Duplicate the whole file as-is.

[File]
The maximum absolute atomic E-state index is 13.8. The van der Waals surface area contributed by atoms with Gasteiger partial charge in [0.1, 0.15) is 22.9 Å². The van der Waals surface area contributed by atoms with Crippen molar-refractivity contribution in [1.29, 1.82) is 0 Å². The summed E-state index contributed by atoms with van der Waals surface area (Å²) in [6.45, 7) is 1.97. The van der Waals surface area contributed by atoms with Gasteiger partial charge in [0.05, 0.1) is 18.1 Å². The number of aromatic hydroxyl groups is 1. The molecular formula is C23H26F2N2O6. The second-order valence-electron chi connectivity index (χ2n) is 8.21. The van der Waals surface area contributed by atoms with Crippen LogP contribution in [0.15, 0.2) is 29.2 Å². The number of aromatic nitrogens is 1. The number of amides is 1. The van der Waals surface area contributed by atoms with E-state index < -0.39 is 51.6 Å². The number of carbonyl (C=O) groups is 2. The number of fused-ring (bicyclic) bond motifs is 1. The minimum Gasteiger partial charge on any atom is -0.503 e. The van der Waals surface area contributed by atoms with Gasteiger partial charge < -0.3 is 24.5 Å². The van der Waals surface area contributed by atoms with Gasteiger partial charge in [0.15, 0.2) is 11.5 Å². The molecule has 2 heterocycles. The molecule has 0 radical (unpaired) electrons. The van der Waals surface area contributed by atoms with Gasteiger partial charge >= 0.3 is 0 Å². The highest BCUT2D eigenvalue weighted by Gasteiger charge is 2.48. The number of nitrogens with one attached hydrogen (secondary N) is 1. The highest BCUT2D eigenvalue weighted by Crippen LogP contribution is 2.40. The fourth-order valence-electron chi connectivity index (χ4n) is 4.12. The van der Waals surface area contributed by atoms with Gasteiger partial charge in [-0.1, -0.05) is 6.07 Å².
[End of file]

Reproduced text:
The maximum absolute atomic E-state index is 13.8. The van der Waals surface area contributed by atoms with Gasteiger partial charge in [0.1, 0.15) is 22.9 Å². The van der Waals surface area contributed by atoms with Crippen molar-refractivity contribution in [1.29, 1.82) is 0 Å². The summed E-state index contributed by atoms with van der Waals surface area (Å²) in [6.45, 7) is 1.97. The van der Waals surface area contributed by atoms with Gasteiger partial charge in [0.05, 0.1) is 18.1 Å². The number of aromatic hydroxyl groups is 1. The molecular formula is C23H26F2N2O6. The second-order valence-electron chi connectivity index (χ2n) is 8.21. The van der Waals surface area contributed by atoms with Crippen LogP contribution in [0.15, 0.2) is 29.2 Å². The number of aromatic nitrogens is 1. The number of amides is 1. The van der Waals surface area contributed by atoms with E-state index < -0.39 is 51.6 Å². The number of carbonyl (C=O) groups is 2. The number of fused-ring (bicyclic) bond motifs is 1. The minimum Gasteiger partial charge on any atom is -0.503 e. The van der Waals surface area contributed by atoms with Gasteiger partial charge < -0.3 is 24.5 Å². The van der Waals surface area contributed by atoms with Gasteiger partial charge in [0.15, 0.2) is 11.5 Å². The molecule has 2 heterocycles. The molecule has 0 radical (unpaired) electrons. The van der Waals surface area contributed by atoms with Gasteiger partial charge >= 0.3 is 0 Å². The highest BCUT2D eigenvalue weighted by Gasteiger charge is 2.48. The number of nitrogens with one attached hydrogen (secondary N) is 1. The highest BCUT2D eigenvalue weighted by Crippen LogP contribution is 2.40. The fourth-order valence-electron chi connectivity index (χ4n) is 4.12. The van der Waals surface area contributed by atoms with Gasteiger partial charge in [-0.1, -0.05) is 6.07 Å².